The Trouble with Team Sports

I suck at sports. There, I said it. Now it’s out there in the open for all to read. Well, those who know me personally wouldn’t find this surprising in the least. I am a klutz. I have horrible coordination skills that I’m surprised that I can put one foot in front of the other…okay, that one may be taking it a step too far. But I was that kid in gym class that no one wanted on their team. I could not shoot a basket, make a goal, or bat a ball to save my life. Team sports was right out. Even now. You don’t want to get me started on how awful of a volleyball player I am. Let’s just say, I don’t believe that I’ve gotten the ball over the net…once. So sad.

Yet I write this because as an Aspie we are usually known for our lack of coordination. An aunt told me once that I walked like a truck driver. Not a very flattering comment to give to a young girl, I’d say. As for dancing…I don’t do it because, well it ain’t pretty! Fast dancing or slow, I have the two-left feet syndrome. I was not blessed with good hand-eye coordination so playing a jovial game of tennis with my beloved husband is more of a Monty Python sketch, if anything. And for skiing. Good Lord it was like the ABC sports opener…the agony of defeat. Going downhill once, one ski went to the left, one went to the right and I went tumbling down. I couldn’t even get up with the tow line…and once I was trying to get off the chairlift and wasn’t too graceful getting off of it. Tore a bit of ligament in my knee. Ah, sports. Good thing my parents weren’t sports-minded(well, except for soccer) or I’d be a miserable failure in their eyes.

But let me tell you the sport(s) I believe that I’m good at. Running. I love to run. Maybe because it is a solitary sport that I don’t need to impress anyone but myself. I only compete against myself, trying to push a little bit harder and a little faster each time. I can wave to those passing by but can listen to music, or to my own thoughts, or a little bit of both usually. And running was the only sport that, back in 8th grade, I was actually picked first for a team. Well, the team captain had seen me run before with my cousins who lived across the street from him, so I guess it was a no-brainer for him. But I was so excited and honored to be chosen! And our team came in 3rd place in the entire school. And I even won a second-place ribbon for the 100-yard dash. The pride, the joy,(the humility), to have my name called out in front of the school to receive an award for a sport’s achievement!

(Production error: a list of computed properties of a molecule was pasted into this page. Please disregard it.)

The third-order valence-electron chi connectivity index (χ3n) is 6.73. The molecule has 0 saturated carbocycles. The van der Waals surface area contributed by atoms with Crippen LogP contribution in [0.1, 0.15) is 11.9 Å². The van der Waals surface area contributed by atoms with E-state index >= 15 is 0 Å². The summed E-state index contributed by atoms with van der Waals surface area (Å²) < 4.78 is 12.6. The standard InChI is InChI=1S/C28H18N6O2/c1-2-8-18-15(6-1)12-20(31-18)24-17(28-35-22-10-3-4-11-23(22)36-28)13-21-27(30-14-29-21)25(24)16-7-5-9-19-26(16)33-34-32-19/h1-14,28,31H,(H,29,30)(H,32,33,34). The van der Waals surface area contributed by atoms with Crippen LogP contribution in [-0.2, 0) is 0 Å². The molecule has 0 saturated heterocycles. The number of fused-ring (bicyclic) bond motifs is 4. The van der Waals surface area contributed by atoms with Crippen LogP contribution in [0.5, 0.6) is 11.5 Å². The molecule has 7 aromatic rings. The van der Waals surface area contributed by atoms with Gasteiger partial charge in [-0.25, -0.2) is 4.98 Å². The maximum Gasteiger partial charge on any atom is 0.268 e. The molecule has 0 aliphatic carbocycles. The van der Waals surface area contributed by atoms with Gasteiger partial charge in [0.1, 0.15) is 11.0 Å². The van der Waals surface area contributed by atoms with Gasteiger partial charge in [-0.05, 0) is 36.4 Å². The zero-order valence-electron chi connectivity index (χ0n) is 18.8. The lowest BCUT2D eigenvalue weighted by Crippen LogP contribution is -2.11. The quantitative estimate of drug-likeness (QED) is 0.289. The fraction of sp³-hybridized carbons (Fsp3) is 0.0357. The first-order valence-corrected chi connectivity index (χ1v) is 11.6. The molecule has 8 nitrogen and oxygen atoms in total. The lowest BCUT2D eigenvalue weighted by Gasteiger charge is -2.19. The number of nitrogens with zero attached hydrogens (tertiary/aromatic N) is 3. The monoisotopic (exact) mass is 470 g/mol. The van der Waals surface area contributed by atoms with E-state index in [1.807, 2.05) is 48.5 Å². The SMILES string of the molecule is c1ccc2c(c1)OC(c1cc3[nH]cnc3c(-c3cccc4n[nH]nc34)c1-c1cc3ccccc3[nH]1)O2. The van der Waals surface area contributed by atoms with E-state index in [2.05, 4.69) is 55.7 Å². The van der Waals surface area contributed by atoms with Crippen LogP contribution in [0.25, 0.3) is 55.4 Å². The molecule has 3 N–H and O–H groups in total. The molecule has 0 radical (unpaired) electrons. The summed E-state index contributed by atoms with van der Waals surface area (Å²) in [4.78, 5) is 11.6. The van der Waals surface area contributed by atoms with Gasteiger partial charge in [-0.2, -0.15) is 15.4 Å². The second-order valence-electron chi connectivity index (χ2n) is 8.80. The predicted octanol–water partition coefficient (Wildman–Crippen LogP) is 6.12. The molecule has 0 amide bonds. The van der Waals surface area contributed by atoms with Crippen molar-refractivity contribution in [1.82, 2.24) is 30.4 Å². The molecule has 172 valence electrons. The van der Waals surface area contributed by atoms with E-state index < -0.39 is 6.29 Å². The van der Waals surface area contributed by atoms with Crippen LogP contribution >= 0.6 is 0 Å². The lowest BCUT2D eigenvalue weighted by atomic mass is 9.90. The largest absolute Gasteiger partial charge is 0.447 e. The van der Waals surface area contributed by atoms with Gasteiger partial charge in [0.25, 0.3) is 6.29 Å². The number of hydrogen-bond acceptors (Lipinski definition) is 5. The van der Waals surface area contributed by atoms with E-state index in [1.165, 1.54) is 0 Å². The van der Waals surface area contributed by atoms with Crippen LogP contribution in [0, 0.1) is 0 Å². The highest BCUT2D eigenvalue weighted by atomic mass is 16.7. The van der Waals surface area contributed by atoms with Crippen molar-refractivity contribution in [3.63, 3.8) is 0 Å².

Well, let’s just say that I still have those ribbons stashed away to remind me of that wonderful day. And thank you, Ted, for choosing the awkward, quiet girl for your team. I will never forget that gift to my thirteen year-old self. Maybe that’s why I love running so much. It brings with it happy memories of success. Oh, and the other sport I’m pretty good at, by the way, is badminton.

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Not Your Typical Woman

I am a strange woman. Not your typical woman, oh no, not by a long shot! A typical Aspie, I am. I struggle with making eye contact, or I try very hard to maintain eye contact but normally wind up shutting my eyes when talking to people. Drives my family crazy. Nutty as it may sound, that looking into people’s eyes is actually painful to me. Why? Haven’t figured that one out. And this may sound creepy, but I feel by looking into someone’s eyes tells a lot about their perception of you. A judgment of sorts. I hate being judged.

And I also fit the Aspie trait of clumsiness. Oh how I do fit. I suck at team sports to the point that in gym classes throughout my school years my classmates would consider themselves cursed when I was put on their team. And I did not disappoint! Oh no. The only sport I’ve ever excelled in was running, and not because I was constantly being chased by school bullies.

I cannot sit still. I have my movements well under control since my youth, but I like to rub my feet together when sitting and watching t.v. at night or shaking my legs while seated, like I’m doing now. I panic when getting lost, or when I can’t find an object. I cry over stuff that most women wouldn’t normally cry over, like, why doesn’t that person like me? I overcompensate. I try so hard to read people, and I take things literally. Someone can say something and it isn’t meant as an insult, and I see it as a slight.

I have a vivid imagination. I love writing, and getting lost within the pages of a romance book, especially when it’s spicy. I don’t have the best grooming habits. When I was younger, I’d go days without combing my hair. I’m not much for makeup, except when we go out. The older I get, the more I see a need for it. But I think I still look young for my age.

So as my fellow Aspies and I go about our daily lives, struggling, sometimes, to fit in, and to be loved and accepted just like everyone else, remember that we have feelings too. Accept us as we are. Quit giving us strange looks. We are who we are. We just look at things differently, it’s not like we’re from another planet or something. So, yes, I am not typical. But you know something, I am happy to be just that. I’m me. And I have accepted that about myself.